George Conrades, Akamai Kahuna on Computing Trends

Uncategorized Posted Oct 22, 2004 by metropolis

Earlier this week, we attended a session presented by George Conrades, CEO of Akamai Technologies, part of the “Leadership Speaks” series sponsored by the Mass Software Council. Simply put, Akamai has servers around the Web that load balance traffic so that websites get better performance. (Sorry George, if that’s too simple.) The company routinely handles 15% of total Internet traffic. Clients include companies like MSNBC and Symantec. One can imagine the volume Symantec generates when a new virus patch needs to go out to thousands (or perhaps millions?) of customers instantaneously.

Conrades humorously noted that he’s been in the business for over 43 years, and he’s witnessed three major life-changing shifts. (We were glad to see rock & roll top the list.)

’50s – Widespread adoption of rock and roll, some of which we still listen to, and even kids today listen to.

’60s – The computer changed the business marketplace.

’90s – Widespread adoption of Internet technology by the mainstream.

He noted that he’s often asked, “Are there any big computer-related discoveries left?” He’s not certain of the next big thing, but he believes there is still much room for improvement on the Internet platform (in terms of performance and reliability) and believes that Web services hold considerable promise. On another front, only 7% of songs have been digitized, so there’s still going to be tremendous growth in the distribution of digitized songs, films and other content, driving demand for bandwidth and storage. You will be able to store the Library of Congress on a PDA-sized device.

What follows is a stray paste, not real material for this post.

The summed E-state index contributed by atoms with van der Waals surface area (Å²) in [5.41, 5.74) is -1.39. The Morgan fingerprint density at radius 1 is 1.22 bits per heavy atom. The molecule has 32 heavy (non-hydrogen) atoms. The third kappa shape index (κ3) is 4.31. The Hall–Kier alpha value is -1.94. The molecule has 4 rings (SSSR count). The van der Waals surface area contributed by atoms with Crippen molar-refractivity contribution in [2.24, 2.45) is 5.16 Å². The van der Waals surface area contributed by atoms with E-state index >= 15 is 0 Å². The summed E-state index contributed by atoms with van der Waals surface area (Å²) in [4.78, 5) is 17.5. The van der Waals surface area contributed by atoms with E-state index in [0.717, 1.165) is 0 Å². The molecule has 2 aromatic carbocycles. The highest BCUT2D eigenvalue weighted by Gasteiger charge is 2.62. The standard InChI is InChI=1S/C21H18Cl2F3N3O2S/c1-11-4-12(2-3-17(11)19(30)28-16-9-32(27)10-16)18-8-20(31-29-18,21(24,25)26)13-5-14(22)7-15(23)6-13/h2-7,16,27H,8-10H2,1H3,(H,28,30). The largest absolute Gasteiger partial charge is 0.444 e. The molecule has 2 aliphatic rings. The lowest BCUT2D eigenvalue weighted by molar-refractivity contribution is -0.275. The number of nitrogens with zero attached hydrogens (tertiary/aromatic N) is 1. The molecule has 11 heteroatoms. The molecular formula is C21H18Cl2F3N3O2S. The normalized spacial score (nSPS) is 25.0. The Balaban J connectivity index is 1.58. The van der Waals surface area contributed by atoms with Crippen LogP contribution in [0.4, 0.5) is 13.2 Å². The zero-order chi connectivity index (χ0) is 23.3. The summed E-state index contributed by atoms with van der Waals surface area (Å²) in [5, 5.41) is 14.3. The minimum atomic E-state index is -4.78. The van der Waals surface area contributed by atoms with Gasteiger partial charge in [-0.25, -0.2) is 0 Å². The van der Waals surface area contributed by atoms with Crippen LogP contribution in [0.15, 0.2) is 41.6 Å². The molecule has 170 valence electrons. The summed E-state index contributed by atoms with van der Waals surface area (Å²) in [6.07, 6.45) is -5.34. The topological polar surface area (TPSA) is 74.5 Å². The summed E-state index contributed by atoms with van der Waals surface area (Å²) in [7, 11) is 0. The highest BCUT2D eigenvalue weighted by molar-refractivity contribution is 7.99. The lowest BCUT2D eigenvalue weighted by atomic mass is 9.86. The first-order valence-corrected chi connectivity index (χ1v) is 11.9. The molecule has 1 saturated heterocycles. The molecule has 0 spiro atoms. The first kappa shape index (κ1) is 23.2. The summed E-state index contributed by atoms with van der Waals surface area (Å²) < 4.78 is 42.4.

What keeps him awake at night (besides dreams of riding on his Harley)? He is serving on the National Infrastructure Advisory Council (visit and search on NIAC). NIAC provides advice on the security of information systems for critical infrastructure supporting other sectors of the economy: banking and finance, transportation, energy, manufacturing, etc. He notes that the Internet is the common denominator across these verticals and we have a long way to go on the hardening of the Internet. In addition, he noted that crime is moving to the Web, and we need to better fund law enforcement agencies to address it.